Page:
Something that has always been interesting for me to discuss with people is their beliefs about exercise (part of their story around health). No surprise there. I don’t work as a fitness professional anymore and I have no desire to do so unless someone is willing to pay me lots of money to tell them to do some very simple things. And I mean a lot of money. The reason being is that most people I encounter have some very simple goals like losing a few pounds, having more energy, and gaining some strength. My advice, “Move more, eat less.” If you do that, you’ll hit the first two on that list no problem. Getting stronger might involve 3-4 body weight exercises that you have to schedule 20 minutes/exercise each week. That’s still very simple and accessible. Do you really want to pay me $150/hour for that? I didn’t think so…
“But Travis, why is it so expensive?” In part, you are paying for my expertise in physical training, but most of the fee is related to me having to be your psychologist. Over the years I’ve listened to people talk about what they believe they need to do to get in shape. You all have read me write about these things on many occasions:
- I need the gym and at least an hour
- I need some competition/event to prepare for like a marathon
- If I don’t sweat hard then I don’t think I’ve done anything
I could go on but the trend is to believe that physical fitness requires a fairly significant investment of time and energy. Maybe so much time and energy that one becomes overwhelmed and then apathetic towards the task. Or, one becomes obsessed with the task. Maybe people migrate between the two extremes. I’ve met people who hate exercise and never want to do anything physical because they believe that massive amounts of work is required to see change. I’ve met people who obsess over exercise and diet because they believe massive amounts of work is required to see change. Different response to the same belief.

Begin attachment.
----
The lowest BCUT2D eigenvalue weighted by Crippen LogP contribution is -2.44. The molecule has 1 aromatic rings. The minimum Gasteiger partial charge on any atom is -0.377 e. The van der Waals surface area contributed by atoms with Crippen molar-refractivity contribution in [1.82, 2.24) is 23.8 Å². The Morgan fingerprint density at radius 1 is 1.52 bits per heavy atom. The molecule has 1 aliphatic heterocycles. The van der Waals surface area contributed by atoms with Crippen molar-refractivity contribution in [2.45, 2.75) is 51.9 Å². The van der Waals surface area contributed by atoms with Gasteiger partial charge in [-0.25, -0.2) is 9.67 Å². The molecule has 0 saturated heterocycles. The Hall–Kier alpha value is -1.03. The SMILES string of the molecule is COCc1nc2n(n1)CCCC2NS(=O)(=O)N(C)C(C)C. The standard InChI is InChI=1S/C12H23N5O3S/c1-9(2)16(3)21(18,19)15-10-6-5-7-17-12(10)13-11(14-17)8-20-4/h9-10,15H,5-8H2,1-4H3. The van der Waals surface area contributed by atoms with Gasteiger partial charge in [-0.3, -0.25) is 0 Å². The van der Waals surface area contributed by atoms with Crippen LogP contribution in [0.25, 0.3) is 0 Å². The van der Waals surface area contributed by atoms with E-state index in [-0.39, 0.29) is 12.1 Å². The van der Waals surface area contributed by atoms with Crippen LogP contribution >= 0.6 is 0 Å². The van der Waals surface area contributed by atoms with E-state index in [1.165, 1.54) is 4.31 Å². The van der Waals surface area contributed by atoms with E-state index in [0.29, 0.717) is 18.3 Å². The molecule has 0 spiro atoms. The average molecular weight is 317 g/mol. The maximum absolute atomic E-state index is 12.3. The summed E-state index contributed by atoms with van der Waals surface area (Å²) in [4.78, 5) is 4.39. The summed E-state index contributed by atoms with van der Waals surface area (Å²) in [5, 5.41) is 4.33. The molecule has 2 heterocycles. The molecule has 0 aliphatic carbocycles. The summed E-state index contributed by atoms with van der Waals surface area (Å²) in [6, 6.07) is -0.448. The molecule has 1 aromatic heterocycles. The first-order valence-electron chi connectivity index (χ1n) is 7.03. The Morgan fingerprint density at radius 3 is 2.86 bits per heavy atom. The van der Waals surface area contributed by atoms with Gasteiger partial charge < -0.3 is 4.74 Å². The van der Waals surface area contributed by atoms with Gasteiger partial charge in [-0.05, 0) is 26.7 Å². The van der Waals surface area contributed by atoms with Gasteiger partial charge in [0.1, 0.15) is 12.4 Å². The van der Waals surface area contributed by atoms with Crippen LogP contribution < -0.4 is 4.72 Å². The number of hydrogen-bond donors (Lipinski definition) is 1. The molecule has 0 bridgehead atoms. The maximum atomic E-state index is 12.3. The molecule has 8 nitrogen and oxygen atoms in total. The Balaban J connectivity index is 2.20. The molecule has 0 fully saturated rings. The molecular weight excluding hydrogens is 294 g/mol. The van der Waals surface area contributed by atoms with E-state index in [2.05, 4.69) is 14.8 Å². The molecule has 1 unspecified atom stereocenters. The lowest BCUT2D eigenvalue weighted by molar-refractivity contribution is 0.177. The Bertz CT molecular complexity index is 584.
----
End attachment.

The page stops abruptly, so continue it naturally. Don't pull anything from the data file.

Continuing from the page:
As a younger man I tended towards the obsessive side. As I got older, the limitations of my body and some simple forecasting made me begin to question my logic. Physical burnout, injuries, declining strength, and digestive issues made me realize I was pushing too hard. It took me a long time to get that realization. Also, how are you supposed to have a family, a full-time job, start a business, etc. if you’re spending so much time working out? No wonder there’s a thing called a ‘Dad-Bod’.
In terms of exercise, I think doing nothing is going to leave your body more fragile than it has to be, and I think that any routine that you have to build your life around might be asking too much of yourself (unless you are a professional athlete or you are someone who really loves working out, like me). The way my body receives a hard workout is going to be different because of the simple fact that my beliefs around working out have evolved. Exercise is not a necessary evil to me. It is therapeutic. I love living a physical lifestyle. I love the extreme nature of pursuing Mixed Martial Arts Competition. But someone will see me and believe that what I’m doing is needed for general health and fitness and that’s not true. Breaking down that belief system and getting a person to understand their health goals in context with the parameters of their own life is a much harder task than writing workouts and being a cheerleader… And that’s why you have to pay me $250/hour for personal training.
“Travis?! You said $150/hour at the beginning of this post?!” I know, but writing this out reminded me of all the hard and exhausting conversations I’ve had with people over the years trying to help them get out of their own way. If I keep writing we’ll be at $350/hour…